Gus: I looked at Europe as a whole, with its pulsing heart in the center—’core’; and the skin on the border—’edge’. I chose not only iconic but symbolic locations: London, which once used to be the center of Europe (the core of western civilization), and the Algarve region in Portugal, which was once considered as the ending point of the world. The project ‘welds’ together the ‘core’ and the ‘edge’ of Europe.
Patricia: Are you aware of the socio-political history between Portugal and England? Not only do Londoners love to vacation in Portugal, but the Brits got their tea time, marmalade and India via Portuguese marriage. Both countries are linked by Port and textile trades, as well as colonialism.
Was this part of your research for Weld?
Gus: I’m glad you pointed this out. It was as an insight to me. Coming up with this concept and knowing the Portuguese-British history, it felt that these locations were the right choice in many ways. I’m always after a strong concept which has many layers of readability.
Patricia: How much time have you spent in Portugal, and what impressions has my country of birth left with you?
Gus: I spend 10 days in Portugal, and drove from Faro to Porto along the coastline. Portugal is great. I mean it! Its nature ﬁrst of all, both seascape and landscape. Fresh seafood all over. People are really nice, friendly and welcoming. Every time I had an interaction with someone it felt like I made a new friend. There were some special moments which will remain in my memory for the rest of my life. Like driving at 3AM alongside edge of Europe, at Sagres, to meet sunrise at the location I had scouted a day before. Down in the beach
I saw a tent in a cave where a guy slept. While I was on the Edge, he got out naked and went to swim. Whole beach was only his. He is present in one of my works.
Patricia: What a great story! And what was your ﬁrst attraction: architecture or photography?
Gus: When I was 16-18, my ﬁrst attraction was painting and drawing. My second was architecture. My father was a photographer so I collected old ﬁlm cameras during my youth. That’s when I learned to use mechanical cameras. I still think they are much more magical than digital ones.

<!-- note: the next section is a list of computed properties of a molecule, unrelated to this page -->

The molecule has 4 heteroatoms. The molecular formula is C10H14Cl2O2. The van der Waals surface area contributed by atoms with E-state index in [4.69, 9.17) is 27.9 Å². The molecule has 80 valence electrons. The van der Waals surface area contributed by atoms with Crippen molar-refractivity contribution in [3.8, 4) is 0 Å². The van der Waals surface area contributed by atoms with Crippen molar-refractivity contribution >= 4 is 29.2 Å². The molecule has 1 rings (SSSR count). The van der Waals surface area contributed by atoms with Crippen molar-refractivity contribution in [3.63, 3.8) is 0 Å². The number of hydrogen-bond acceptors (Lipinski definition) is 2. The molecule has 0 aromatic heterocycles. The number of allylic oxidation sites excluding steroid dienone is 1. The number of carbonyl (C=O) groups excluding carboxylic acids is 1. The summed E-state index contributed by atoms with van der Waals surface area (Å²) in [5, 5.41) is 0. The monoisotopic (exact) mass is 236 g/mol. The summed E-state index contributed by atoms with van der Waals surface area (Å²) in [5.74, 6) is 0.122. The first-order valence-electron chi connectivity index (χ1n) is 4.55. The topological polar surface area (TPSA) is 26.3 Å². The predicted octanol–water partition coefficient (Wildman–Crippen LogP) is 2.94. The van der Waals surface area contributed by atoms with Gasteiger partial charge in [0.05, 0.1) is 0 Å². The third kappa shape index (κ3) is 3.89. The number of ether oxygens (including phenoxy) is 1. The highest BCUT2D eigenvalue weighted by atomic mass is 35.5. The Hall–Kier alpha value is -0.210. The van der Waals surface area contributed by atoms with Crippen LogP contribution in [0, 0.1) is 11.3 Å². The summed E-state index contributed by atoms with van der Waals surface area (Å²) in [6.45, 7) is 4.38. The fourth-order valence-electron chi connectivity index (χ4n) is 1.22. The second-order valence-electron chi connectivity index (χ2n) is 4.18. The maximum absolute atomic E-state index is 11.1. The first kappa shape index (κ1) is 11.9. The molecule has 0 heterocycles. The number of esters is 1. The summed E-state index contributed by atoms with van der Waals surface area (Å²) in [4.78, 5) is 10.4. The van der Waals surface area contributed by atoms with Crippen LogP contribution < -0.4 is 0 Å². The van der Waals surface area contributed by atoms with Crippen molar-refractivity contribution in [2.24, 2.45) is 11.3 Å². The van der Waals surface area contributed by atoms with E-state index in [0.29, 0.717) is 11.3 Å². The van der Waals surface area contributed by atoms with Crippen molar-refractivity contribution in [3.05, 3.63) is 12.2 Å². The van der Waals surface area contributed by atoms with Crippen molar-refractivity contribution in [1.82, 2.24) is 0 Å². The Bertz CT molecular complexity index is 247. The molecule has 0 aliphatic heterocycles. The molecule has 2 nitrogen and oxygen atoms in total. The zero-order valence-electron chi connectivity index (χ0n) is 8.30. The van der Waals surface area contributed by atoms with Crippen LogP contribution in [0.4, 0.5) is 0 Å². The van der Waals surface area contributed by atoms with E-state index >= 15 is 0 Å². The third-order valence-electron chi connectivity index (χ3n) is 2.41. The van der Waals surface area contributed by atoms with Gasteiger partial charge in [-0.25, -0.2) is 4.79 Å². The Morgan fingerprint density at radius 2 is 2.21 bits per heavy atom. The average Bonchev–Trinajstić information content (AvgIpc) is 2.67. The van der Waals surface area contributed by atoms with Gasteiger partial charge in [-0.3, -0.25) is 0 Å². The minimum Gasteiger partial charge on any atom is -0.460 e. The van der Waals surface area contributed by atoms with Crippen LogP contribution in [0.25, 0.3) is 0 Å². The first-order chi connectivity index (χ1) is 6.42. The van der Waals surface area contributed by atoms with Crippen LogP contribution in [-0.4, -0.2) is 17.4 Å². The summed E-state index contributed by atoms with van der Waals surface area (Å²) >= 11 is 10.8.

Patricia: I completely agree, the further back one goes, the more magical cameras become. Do you identify as a photographer?
Gus: I don’t take many pictures, only when there is something I want to say in that way. That’s why I think of myself as an artist, not a photographer. I don’t like it when journalists call me a photographer instead of an artist, but they do so because it is more intuitive for most readers. You see, here is another boundary which needs to be erased. For me camera is just a tool; and digital images are just the medium with which I work.
Patricia: Do you have any inﬂuences that have stayed with you as you develop your art works?
Gus: My background in architecture and urban planning has a lot to do with the work I make. My Bachelor’s degree in Architecture from the Academy of Arts was heavily orientated in artistic expression, mainly based on philosophy and principles of composition, proportions, volumes, light, materials and their textures: overall aesthetics, concept and of course, functionality. Actually, I use the very same principles while I create my artworks.
My Master’s thesis and ﬁnal project in Architecture and Urban Planning program were set around ‘sustainable urban areas development’. This background is essential for me, and the reason architecture plays such a big role in my artworks.
Patricia: How long did it take you to develop Weld?
Gus: It took me much longer than I initially planned. I planned it in summer, shot in autumn, and completed digital manipulation during winter.
Patricia: I can see why PhotoShop would easily enable juxtapositions, but what about the emotional side of such layering?
Gus: Working with images, instead of paint or other medium, enables me to create photo-realistic pictures, which can be a very powerful emotional trigger. But for some, it’s just a nice photograph. These are reﬂections of the society we live in.
Patricia: Colour and mood are so integral to the experience of a thing, and so much of a digital workﬂow is rooted in going beyond the pixel, it’s actually a very…human process of mediating perceptions.
Gus: We could make a whole discussion on this. In Edge, I wanted to represent a state of mind when one feels as if they are standing on the edge, but gazes from a distance at the core. That’s why the sky and the sea are so heavily desaturated, nearly black and white, while the land is in colour. In my work, the concept drives the outcome, not the skills or the software. I don’t mind if people don’t understand that colour and mood are an integral part of the work. I don’t ask them to appreciate how hard it was to achieve. The most important thing is how they experience the artwork. When they look at it, it becomes a part of them—a real-time performance, and what happens in their head at that moment, and the moments to come, is the key to me.
Patricia: Do you see that performance as cultural, spatial, or both?
Gus: Even though I create the parameters, I think that it heavily depends on the personality and which performance the viewer enters. It might be only spatial, which is probably the easiest to enter, but could be also cultural, social, political or other, which requires not only knowledge to enter in all those layers, but also willingness. There are always those who look at it and say ‘I don’t get it’, but there are also those who tell me ‘When I saw it I stared at it for two minutes and I just couldn’t do anything’. And what happens inside of them during that time is the performance I’m going after.